Jaromír Tonner, Stanislav Tvrz, Osvald Vašíček
The goal of this paper is to find a suitable way of modelling the main labour market variables in the framework of the CNB’s core DSGE model. The model selection criteria are: the predictive ability for unemployment, the change in the overall predictive ability in comparison to the baseline model and the extent of the required model change. We find that the incorporation of a modified Galí, Smets and Wouters (2011) labour market specification allows us to predict unemployment with an acceptable forecast error. At the same time it leads to a moderate improvement in the overall predictive ability of the model and requires only minor adjustments to the model structure. Thus, it should be preferred to more complicated concepts that yield a similar improvement in predictive ability. We also came to the conclusion that the concept linking unemployment and the GDP gap is promising. However, its practical application would require (additional) improvement in the accuracy of the consumption prediction. As a practical experiment, we compare the inflation pressures arising from nominal wages and the exchange rate in the baseline model and in alternative specifications. The experiment is motivated by the use of the exchange rate as an additional monetary policy instrument by the CNB since November 2013 in an environment of near-zero interest rates and growing disinflationary pressures. We find that the baseline model tends to forecast higher nominal wage growth and lower exchange rate depreciation than the models with more elaborate labour markets. Therefore, the alternative models would probably have identified an even higher need for exchange rate depreciation than the baseline model did.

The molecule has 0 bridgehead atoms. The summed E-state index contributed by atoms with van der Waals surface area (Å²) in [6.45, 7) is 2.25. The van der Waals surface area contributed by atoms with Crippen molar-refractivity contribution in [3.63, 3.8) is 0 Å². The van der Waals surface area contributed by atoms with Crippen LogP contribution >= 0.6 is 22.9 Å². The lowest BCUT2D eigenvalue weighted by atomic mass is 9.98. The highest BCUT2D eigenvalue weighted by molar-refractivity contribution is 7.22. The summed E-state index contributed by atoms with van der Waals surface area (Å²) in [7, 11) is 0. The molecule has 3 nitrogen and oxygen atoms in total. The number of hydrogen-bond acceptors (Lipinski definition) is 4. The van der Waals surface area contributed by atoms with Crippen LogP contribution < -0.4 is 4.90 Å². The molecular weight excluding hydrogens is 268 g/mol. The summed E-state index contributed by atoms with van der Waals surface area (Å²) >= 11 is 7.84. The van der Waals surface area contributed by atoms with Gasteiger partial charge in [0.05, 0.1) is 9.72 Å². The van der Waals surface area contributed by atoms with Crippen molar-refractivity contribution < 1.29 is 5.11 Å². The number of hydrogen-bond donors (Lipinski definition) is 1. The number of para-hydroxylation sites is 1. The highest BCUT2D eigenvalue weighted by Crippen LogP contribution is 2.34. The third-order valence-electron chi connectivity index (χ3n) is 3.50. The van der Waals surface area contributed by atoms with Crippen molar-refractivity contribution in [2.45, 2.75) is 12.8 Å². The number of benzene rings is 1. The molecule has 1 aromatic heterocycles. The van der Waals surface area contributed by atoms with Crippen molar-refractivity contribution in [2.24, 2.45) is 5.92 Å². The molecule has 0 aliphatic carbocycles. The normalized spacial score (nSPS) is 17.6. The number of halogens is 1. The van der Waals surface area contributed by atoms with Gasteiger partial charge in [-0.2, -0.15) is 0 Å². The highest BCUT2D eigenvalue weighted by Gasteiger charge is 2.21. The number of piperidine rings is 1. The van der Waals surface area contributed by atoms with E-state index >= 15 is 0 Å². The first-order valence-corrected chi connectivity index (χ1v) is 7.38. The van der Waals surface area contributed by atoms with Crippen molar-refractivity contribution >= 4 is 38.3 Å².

JEL codes: C53, E32, E37
Keywords: DSGE, labour market, Nash bargaining, right to manage
Issued: August 2015
Download: CNB WP No. 6/2015 (pdf, 2 MB)